After graduation, take the COBRA for six months. Otherwise, you may find yourself in category 1. above. Hopefully, you will be gainfully employed within 6 months of graduation and will have your own insurance.

If you want to do the surgery before you graduate, you can do it over a summer semester and still be insured as a student. The 3 months off should give you adequate recovery time.

Also, I have to say I disagree with Debbei. You don't have to rush into this.

I hope this helps. If you or your parent calls Cigna, they should be able to tell you the reasons for denied medical coverage.

Best of luck.

p

dontcallmecass
02-14-2009, 10:52 AM
I have found that the most common reason for denied coverage is
1. a gap in your coverage. If you were uninsured 30 days in the past year, you may be denied benefits for a whole year after the fact for a preexisting condition.

2. the doctor you are seeing is out of network. If you have an HMO, they won't cover you at all. If you have a PPO, you may have coverage, but at a lower rate (eg 50% instead of 80%).

After graduation, take the COBRA for six months. Otherwise, you may find yourself in category 1. above. Hopefully, you will be gainfully employed within 6 months of graduation and will have your own insurance.

If you want to do the surgery before you graduate, you can do it over a summer semester and still be insured as a student. The 3 months off should give you adequate recovery time.

Also, I have to say I disagree with Debbei. You don't have to rush into this.

I hope this helps. If you or your parent calls Cigna, they should be able to tell you the reasons for denied medical coverage.

Best of luck.

p


thanks for your advice. i do have in fact an hmo :mad:

and i wish i didn't have to rush into this, but i'll be graduating in the fall of 2010, so in order to be completely insured, i'll be needing to do it this summer.

pmsmom
02-14-2009, 01:01 PM
Thanks for this post.

My dh's carrier was just switched to Cigna. :(

Maybe it's in the way the doctor writes about the necessity for surgery?

Marian

asccbodypro
02-14-2009, 08:18 PM
Thank heavens for our Military coverage and we live near a great military hospital with a great surgeon! It's hard enough to face this surgery let alone having to worry about paying for it. Good luck!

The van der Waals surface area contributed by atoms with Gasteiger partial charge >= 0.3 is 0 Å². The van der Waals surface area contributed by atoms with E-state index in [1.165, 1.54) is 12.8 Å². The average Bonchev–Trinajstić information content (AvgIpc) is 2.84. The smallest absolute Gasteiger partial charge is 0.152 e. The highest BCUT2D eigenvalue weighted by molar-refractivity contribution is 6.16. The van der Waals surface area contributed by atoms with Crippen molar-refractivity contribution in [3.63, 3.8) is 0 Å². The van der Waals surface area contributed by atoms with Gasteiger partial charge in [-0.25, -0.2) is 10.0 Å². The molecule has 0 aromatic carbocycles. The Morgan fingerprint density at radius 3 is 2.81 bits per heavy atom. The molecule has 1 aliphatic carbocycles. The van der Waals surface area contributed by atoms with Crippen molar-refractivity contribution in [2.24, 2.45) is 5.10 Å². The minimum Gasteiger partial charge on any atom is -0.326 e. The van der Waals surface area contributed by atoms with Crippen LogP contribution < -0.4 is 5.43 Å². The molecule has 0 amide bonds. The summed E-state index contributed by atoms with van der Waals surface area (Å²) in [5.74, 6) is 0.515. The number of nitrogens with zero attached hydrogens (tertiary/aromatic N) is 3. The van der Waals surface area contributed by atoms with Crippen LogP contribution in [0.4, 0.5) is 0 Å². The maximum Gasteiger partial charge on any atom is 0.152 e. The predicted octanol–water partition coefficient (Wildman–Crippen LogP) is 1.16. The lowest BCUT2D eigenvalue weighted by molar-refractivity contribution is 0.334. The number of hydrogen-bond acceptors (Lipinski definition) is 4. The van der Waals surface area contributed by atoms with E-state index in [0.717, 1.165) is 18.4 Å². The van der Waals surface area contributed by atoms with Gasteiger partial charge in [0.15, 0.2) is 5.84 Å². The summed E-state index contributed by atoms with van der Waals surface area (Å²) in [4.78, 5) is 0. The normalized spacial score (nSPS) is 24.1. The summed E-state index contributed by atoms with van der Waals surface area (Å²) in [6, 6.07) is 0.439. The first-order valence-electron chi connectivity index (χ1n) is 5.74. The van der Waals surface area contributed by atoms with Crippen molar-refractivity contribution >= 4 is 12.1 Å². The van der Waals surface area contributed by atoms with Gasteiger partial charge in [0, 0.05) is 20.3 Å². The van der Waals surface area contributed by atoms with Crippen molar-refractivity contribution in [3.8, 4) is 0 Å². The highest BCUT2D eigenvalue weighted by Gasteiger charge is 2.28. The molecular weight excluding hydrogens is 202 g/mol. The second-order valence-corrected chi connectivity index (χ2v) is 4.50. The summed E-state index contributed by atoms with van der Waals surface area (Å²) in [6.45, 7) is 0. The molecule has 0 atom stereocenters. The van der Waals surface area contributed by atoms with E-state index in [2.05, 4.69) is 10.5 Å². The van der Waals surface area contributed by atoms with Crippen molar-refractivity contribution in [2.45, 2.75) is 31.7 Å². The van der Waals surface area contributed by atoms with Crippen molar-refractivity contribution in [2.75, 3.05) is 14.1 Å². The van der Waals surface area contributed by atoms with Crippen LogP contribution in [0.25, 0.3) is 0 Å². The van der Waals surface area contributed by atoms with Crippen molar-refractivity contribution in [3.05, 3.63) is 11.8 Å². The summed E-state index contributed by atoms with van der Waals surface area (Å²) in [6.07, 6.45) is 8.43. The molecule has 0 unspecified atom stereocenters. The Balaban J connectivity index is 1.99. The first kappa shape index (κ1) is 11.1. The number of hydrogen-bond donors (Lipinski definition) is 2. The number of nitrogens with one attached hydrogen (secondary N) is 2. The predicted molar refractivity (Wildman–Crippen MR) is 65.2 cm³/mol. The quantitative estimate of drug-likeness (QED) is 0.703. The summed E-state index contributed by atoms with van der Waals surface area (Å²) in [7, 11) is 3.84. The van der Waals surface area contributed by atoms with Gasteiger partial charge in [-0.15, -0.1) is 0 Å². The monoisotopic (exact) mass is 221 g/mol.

Mom37
02-15-2009, 12:48 PM
I just have a question.

Does anyone know why this type of surgery not covered by most health insurance policy's/physicians. It just baffling to me that such an important surgery is not covered by most insurance policy's.

We went to both Shriner's and Scottish Rite for 2nd and third opinions and they did not charge anything. We did land up doing spinal fusion at Scottish Rite. They were excellent. We went to a second opinion due to rapid progression while braced. We chose Shriner's in Erie, PA as they also used the same Spincore brace as well as Boston hard brace the first doctor wanted us to use. They said no bracing would work and eventually in a couple to few years surgery would be needed. They paid for a hotel room for us in Erie. We went for a 3rd opinion at TSRHC (Scottish Rite). My insurance would cover (still lots of expense to us, but a fraction of the cost),but we were so impressed by Scottish Rite that we continued to go there. They went a step beyond the doctor I paid to see, and Shriners. They did an MRI and my daughter had a spinal cord issue. We were referred to one of the most experienced pediatric neurosurgeons and had surgery. Then had surgery at TSRHC when my daughter was able and needed surgery at no cost for all her orthopedic needs.

txmarinemom
02-16-2009, 11:48 AM
Mom37,

She's too old to receive care at Shriners or TSRH. They treat kids under 19 - although I have heard of cases where they treated patients over 19 who were previously treated there when they were age-eligible.

This isn't an option for her.

Regards,
Pam